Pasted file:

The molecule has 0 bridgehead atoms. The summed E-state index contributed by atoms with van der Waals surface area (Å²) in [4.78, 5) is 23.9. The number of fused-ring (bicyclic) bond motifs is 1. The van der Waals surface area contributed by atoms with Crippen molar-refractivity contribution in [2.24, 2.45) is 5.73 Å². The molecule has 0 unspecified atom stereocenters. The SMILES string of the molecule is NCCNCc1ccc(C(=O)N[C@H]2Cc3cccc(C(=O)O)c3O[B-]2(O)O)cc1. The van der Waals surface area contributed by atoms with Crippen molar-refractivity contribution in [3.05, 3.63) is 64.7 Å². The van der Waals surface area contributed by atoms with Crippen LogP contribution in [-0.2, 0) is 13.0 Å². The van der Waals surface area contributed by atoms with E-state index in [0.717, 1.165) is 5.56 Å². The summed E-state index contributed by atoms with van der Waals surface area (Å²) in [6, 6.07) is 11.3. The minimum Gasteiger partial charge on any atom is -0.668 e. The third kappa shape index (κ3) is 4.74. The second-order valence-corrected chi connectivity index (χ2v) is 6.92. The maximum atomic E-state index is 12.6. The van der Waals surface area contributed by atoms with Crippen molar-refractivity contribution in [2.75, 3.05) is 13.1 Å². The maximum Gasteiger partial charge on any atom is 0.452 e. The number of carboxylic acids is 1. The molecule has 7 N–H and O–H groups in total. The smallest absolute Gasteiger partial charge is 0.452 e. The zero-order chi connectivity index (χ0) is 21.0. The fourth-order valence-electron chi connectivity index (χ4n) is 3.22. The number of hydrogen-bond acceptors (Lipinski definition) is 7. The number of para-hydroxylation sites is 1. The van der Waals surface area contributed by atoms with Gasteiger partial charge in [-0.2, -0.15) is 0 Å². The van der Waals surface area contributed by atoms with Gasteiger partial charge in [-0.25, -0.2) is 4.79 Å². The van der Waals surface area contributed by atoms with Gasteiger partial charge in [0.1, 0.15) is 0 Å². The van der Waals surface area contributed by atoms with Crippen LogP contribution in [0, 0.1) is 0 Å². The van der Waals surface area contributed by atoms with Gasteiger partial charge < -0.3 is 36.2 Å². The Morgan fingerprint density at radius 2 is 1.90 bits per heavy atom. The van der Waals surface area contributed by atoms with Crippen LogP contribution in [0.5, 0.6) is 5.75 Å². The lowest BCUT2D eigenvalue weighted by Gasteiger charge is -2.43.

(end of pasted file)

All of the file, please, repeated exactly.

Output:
The molecule has 0 bridgehead atoms. The summed E-state index contributed by atoms with van der Waals surface area (Å²) in [4.78, 5) is 23.9. The number of fused-ring (bicyclic) bond motifs is 1. The van der Waals surface area contributed by atoms with Crippen molar-refractivity contribution in [2.24, 2.45) is 5.73 Å². The molecule has 0 unspecified atom stereocenters. The SMILES string of the molecule is NCCNCc1ccc(C(=O)N[C@H]2Cc3cccc(C(=O)O)c3O[B-]2(O)O)cc1. The van der Waals surface area contributed by atoms with Crippen molar-refractivity contribution in [3.05, 3.63) is 64.7 Å². The van der Waals surface area contributed by atoms with Crippen LogP contribution in [-0.2, 0) is 13.0 Å². The van der Waals surface area contributed by atoms with E-state index in [0.717, 1.165) is 5.56 Å². The summed E-state index contributed by atoms with van der Waals surface area (Å²) in [6, 6.07) is 11.3. The minimum Gasteiger partial charge on any atom is -0.668 e. The third kappa shape index (κ3) is 4.74. The second-order valence-corrected chi connectivity index (χ2v) is 6.92. The maximum atomic E-state index is 12.6. The van der Waals surface area contributed by atoms with Crippen molar-refractivity contribution in [2.75, 3.05) is 13.1 Å². The maximum Gasteiger partial charge on any atom is 0.452 e. The number of carboxylic acids is 1. The molecule has 7 N–H and O–H groups in total. The smallest absolute Gasteiger partial charge is 0.452 e. The zero-order chi connectivity index (χ0) is 21.0. The fourth-order valence-electron chi connectivity index (χ4n) is 3.22. The number of hydrogen-bond acceptors (Lipinski definition) is 7. The number of para-hydroxylation sites is 1. The van der Waals surface area contributed by atoms with Gasteiger partial charge in [-0.2, -0.15) is 0 Å². The van der Waals surface area contributed by atoms with Gasteiger partial charge in [-0.25, -0.2) is 4.79 Å². The van der Waals surface area contributed by atoms with Gasteiger partial charge in [0.1, 0.15) is 0 Å². The van der Waals surface area contributed by atoms with Crippen LogP contribution in [0, 0.1) is 0 Å². The van der Waals surface area contributed by atoms with Gasteiger partial charge < -0.3 is 36.2 Å². The Morgan fingerprint density at radius 2 is 1.90 bits per heavy atom. The van der Waals surface area contributed by atoms with Crippen LogP contribution in [0.5, 0.6) is 5.75 Å². The lowest BCUT2D eigenvalue weighted by Gasteiger charge is -2.43.